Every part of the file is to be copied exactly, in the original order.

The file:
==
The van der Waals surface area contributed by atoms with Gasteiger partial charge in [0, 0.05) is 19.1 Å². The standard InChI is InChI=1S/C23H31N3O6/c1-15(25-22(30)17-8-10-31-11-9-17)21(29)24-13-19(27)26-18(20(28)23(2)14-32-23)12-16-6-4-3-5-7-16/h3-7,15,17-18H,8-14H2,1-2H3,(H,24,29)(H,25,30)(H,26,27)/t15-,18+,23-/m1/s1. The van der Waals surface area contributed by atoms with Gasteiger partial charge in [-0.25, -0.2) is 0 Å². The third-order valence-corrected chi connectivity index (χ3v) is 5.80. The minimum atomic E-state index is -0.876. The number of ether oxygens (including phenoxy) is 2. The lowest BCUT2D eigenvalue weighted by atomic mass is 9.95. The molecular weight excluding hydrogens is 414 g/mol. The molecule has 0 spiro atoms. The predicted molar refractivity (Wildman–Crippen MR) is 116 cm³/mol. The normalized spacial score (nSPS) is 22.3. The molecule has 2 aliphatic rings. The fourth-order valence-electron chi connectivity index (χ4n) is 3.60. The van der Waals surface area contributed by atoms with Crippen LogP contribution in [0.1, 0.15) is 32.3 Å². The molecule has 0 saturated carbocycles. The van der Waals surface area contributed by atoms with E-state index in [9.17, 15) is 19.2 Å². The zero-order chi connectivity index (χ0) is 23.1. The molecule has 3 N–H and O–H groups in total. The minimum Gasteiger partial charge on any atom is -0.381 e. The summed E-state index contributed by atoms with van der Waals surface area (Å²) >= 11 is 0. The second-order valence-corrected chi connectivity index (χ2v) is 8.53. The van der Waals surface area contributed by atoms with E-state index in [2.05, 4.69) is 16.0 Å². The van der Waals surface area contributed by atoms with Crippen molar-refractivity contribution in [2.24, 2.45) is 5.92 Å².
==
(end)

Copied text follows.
The van der Waals surface area contributed by atoms with Gasteiger partial charge in [0, 0.05) is 19.1 Å². The standard InChI is InChI=1S/C23H31N3O6/c1-15(25-22(30)17-8-10-31-11-9-17)21(29)24-13-19(27)26-18(20(28)23(2)14-32-23)12-16-6-4-3-5-7-16/h3-7,15,17-18H,8-14H2,1-2H3,(H,24,29)(H,25,30)(H,26,27)/t15-,18+,23-/m1/s1. The van der Waals surface area contributed by atoms with Gasteiger partial charge in [-0.25, -0.2) is 0 Å². The third-order valence-corrected chi connectivity index (χ3v) is 5.80. The minimum atomic E-state index is -0.876. The number of ether oxygens (including phenoxy) is 2. The lowest BCUT2D eigenvalue weighted by atomic mass is 9.95. The molecular weight excluding hydrogens is 414 g/mol. The molecule has 0 spiro atoms. The predicted molar refractivity (Wildman–Crippen MR) is 116 cm³/mol. The normalized spacial score (nSPS) is 22.3. The molecule has 2 aliphatic rings. The fourth-order valence-electron chi connectivity index (χ4n) is 3.60. The van der Waals surface area contributed by atoms with Crippen LogP contribution in [0.1, 0.15) is 32.3 Å². The molecule has 0 saturated carbocycles. The van der Waals surface area contributed by atoms with E-state index in [9.17, 15) is 19.2 Å². The zero-order chi connectivity index (χ0) is 23.1. The molecule has 3 N–H and O–H groups in total. The minimum Gasteiger partial charge on any atom is -0.381 e. The summed E-state index contributed by atoms with van der Waals surface area (Å²) >= 11 is 0. The second-order valence-corrected chi connectivity index (χ2v) is 8.53. The van der Waals surface area contributed by atoms with E-state index in [2.05, 4.69) is 16.0 Å². The van der Waals surface area contributed by atoms with Crippen molar-refractivity contribution in [2.24, 2.45) is 5.92 Å².